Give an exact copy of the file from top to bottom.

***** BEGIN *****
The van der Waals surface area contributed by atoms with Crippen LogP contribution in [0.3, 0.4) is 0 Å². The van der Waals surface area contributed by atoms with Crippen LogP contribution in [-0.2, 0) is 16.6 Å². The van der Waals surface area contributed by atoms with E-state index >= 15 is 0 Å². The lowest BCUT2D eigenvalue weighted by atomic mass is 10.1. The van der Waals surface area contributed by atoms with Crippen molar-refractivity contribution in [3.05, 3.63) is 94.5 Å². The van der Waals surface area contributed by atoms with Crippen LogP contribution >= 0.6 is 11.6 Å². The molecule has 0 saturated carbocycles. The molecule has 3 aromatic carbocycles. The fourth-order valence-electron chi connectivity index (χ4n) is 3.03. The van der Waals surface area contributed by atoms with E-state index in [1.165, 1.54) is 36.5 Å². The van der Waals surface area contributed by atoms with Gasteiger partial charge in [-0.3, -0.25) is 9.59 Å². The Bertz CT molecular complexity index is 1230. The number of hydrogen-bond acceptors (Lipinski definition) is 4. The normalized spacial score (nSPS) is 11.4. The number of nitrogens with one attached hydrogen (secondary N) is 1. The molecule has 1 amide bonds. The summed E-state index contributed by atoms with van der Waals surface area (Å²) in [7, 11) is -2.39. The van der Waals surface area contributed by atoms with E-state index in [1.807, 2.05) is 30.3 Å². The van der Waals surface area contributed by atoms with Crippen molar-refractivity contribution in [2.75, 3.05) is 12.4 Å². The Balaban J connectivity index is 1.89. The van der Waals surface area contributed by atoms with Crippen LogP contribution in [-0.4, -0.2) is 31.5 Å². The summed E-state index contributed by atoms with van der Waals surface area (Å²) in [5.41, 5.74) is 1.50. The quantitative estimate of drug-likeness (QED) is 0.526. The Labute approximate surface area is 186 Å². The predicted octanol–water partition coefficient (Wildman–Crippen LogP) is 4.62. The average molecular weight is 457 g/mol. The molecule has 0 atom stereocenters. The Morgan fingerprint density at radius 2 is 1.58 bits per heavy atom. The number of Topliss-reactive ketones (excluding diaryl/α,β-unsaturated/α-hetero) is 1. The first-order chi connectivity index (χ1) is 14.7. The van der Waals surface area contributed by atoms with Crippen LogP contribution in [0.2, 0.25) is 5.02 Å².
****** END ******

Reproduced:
The van der Waals surface area contributed by atoms with Crippen LogP contribution in [0.3, 0.4) is 0 Å². The van der Waals surface area contributed by atoms with Crippen LogP contribution in [-0.2, 0) is 16.6 Å². The van der Waals surface area contributed by atoms with E-state index >= 15 is 0 Å². The lowest BCUT2D eigenvalue weighted by atomic mass is 10.1. The van der Waals surface area contributed by atoms with Crippen molar-refractivity contribution in [3.05, 3.63) is 94.5 Å². The van der Waals surface area contributed by atoms with Crippen LogP contribution >= 0.6 is 11.6 Å². The molecule has 0 saturated carbocycles. The molecule has 3 aromatic carbocycles. The fourth-order valence-electron chi connectivity index (χ4n) is 3.03. The van der Waals surface area contributed by atoms with E-state index in [1.165, 1.54) is 36.5 Å². The van der Waals surface area contributed by atoms with Gasteiger partial charge in [-0.3, -0.25) is 9.59 Å². The Bertz CT molecular complexity index is 1230. The number of hydrogen-bond acceptors (Lipinski definition) is 4. The normalized spacial score (nSPS) is 11.4. The number of nitrogens with one attached hydrogen (secondary N) is 1. The molecule has 1 amide bonds. The summed E-state index contributed by atoms with van der Waals surface area (Å²) in [7, 11) is -2.39. The van der Waals surface area contributed by atoms with E-state index in [1.807, 2.05) is 30.3 Å². The van der Waals surface area contributed by atoms with Crippen molar-refractivity contribution in [2.75, 3.05) is 12.4 Å². The Balaban J connectivity index is 1.89. The van der Waals surface area contributed by atoms with Crippen LogP contribution in [-0.4, -0.2) is 31.5 Å². The summed E-state index contributed by atoms with van der Waals surface area (Å²) in [5.41, 5.74) is 1.50. The quantitative estimate of drug-likeness (QED) is 0.526. The Labute approximate surface area is 186 Å². The predicted octanol–water partition coefficient (Wildman–Crippen LogP) is 4.62. The average molecular weight is 457 g/mol. The molecule has 0 atom stereocenters. The Morgan fingerprint density at radius 2 is 1.58 bits per heavy atom. The number of Topliss-reactive ketones (excluding diaryl/α,β-unsaturated/α-hetero) is 1. The first-order chi connectivity index (χ1) is 14.7. The van der Waals surface area contributed by atoms with Crippen LogP contribution in [0.2, 0.25) is 5.02 Å².